Nor do we think there is merit in the contention that the complaint fails to state a cause of action, through failure to allege an unlawful entry, or specifically that plaintiff in such suit was entitled to possession. The defendant in the justice court was in under a lease. Her original entry was in all respects lawful. The case is, in reality, one for unlawful detainer after notice to quit for alleged violation of the terms of the lease. The allegation of unlawful entry, under such circumstances, would have been a pure legal fiction, although permissible. As already disclosed, the complaint alleged ownership of the premises, describing them, and further: "That the defendant wrongfully and unlawfully withholds possession of the said premises from the plaintiff and wrongfully and unlawfully detains the same after due and legal notice to quit and give up peaceful possession thereof, to the plaintiff's damage in the sum of One Hundred Dollars. Wherefore plaintiff prays judgment for the immediate possession of the said premises, her costs and the damages in the said sum of One Hundred Dollars."

While there is no specific allegation that the plaintiff in the detainer suit was entitled to possession, we think the allegation that defendant wrongfully and unlawfully detains and withholds possession from plaintiff implies an allegation that plaintiff is entitled to possession and, even though a conclusion, is sufficient after judgment. Lampman v. Lamping, 70 Colo. 167, 199 P. 418. Objection was not taken to the complaint at the trial on either of the grounds now urged against it. Had there been an objection, an amendment would have cured any technical insufficiency. While Comp. 1929, § 79-1201, prescribes a form of complaint in forcible entry and detainer suits in justice courts and a compliance therewith is sufficient (Springer v. Wasson, 23 N.M. 277, 167 P. 712), this does not mean that a departure from the prescribed form is fatal, if in substance a cause of action in forcible entry and detainer or in unlawful detainer is set forth in the complaint filed. We hold the complaint good against the objections now urged.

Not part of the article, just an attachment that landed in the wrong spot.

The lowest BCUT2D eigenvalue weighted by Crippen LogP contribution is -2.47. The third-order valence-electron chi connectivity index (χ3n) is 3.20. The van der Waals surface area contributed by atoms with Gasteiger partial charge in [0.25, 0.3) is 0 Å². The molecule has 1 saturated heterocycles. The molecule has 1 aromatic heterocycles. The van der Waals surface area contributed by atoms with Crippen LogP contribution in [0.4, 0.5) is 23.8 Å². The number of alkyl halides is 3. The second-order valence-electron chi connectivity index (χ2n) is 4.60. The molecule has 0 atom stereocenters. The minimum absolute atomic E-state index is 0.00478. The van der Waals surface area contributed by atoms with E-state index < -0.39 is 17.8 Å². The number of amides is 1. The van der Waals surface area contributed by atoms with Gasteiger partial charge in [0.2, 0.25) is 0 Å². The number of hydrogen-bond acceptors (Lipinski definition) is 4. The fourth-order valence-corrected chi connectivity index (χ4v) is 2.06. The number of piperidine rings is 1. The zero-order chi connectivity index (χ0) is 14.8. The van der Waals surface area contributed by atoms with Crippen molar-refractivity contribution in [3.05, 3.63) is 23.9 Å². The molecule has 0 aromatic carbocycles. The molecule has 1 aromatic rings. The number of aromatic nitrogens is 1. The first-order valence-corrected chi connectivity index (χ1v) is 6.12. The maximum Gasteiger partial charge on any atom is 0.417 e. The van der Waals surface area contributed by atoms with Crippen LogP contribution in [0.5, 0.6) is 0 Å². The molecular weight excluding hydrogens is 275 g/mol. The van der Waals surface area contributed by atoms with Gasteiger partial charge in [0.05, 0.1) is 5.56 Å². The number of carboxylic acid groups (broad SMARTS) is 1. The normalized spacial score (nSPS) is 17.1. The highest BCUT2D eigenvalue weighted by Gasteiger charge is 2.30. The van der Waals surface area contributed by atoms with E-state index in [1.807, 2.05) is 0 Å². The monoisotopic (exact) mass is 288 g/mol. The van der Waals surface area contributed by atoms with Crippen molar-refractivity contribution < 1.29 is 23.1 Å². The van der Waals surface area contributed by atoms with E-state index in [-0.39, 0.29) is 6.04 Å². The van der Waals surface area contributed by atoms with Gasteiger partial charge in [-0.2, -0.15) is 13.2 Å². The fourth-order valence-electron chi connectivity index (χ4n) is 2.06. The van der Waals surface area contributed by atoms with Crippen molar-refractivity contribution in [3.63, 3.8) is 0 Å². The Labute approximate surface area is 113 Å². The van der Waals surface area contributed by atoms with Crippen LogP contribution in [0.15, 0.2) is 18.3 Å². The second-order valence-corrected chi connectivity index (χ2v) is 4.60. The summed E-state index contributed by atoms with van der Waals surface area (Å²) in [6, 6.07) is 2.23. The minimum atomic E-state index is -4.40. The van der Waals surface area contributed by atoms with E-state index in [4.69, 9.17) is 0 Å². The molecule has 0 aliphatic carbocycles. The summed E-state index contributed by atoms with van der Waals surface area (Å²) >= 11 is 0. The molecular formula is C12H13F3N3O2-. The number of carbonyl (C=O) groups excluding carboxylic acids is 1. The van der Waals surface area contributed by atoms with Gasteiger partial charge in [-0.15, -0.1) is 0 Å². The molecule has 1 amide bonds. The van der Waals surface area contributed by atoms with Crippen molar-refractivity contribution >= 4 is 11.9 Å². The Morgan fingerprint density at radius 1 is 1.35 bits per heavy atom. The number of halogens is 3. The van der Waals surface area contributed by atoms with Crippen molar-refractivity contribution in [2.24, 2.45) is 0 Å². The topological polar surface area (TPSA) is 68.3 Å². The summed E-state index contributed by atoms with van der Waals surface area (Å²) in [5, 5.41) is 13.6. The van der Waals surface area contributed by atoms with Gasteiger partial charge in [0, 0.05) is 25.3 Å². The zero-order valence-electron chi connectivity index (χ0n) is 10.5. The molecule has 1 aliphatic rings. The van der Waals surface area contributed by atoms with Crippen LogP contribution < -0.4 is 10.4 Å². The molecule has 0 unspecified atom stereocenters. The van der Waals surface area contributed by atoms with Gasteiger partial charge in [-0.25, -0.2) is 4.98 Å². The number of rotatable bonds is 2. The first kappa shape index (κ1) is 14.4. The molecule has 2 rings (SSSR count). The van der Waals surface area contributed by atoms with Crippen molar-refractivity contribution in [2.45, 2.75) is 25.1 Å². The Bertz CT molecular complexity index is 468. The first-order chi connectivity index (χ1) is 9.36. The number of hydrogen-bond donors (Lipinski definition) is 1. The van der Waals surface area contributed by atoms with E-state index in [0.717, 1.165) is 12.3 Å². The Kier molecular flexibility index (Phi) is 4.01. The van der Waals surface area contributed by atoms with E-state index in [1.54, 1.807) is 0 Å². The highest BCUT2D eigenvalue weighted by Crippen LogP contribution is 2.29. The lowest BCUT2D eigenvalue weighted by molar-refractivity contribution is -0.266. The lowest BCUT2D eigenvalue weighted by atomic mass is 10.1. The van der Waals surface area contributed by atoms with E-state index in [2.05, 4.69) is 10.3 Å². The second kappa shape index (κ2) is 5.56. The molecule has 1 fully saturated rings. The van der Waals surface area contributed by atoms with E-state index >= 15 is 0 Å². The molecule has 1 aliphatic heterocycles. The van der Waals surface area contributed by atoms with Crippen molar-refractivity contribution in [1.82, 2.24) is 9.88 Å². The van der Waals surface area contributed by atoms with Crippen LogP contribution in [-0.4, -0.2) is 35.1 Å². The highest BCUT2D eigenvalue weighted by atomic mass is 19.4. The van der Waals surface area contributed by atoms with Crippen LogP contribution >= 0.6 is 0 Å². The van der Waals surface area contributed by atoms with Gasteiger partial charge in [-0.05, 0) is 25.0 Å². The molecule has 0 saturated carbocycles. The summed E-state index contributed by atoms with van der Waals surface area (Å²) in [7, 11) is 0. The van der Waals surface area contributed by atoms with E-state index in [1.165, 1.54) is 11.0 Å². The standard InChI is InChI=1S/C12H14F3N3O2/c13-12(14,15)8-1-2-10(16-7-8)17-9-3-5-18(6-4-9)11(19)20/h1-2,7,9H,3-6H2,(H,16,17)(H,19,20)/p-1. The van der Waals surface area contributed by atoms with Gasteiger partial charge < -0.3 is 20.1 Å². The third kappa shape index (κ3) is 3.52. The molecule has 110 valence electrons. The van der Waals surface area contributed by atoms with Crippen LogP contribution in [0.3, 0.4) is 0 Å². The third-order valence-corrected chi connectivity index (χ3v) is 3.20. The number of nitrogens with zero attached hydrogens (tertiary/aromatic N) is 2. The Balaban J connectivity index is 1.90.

It follows that the judgment of the district court must be reversed with a direction to vacate same and dismiss the complaint in the cause in which this appeal originates. The appellant will recover his costs. It is so ordered.

HUDSPETH, C.J., and BICKLEY, BRICE, and ZINN, JJ., concur.

Summaries of

Puckett v. Walz

Supreme Court of New Mexico
Oct 11, 1937
72 P.2d 623 (N.M. 1937)
Case details for

Puckett v. Walz

Case Details

Full title:PUCKETT v. WALZ

Court:Supreme Court of New Mexico

Date published: Oct 11, 1937


72 P.2d 623 (N.M. 1937)
72 P.2d 623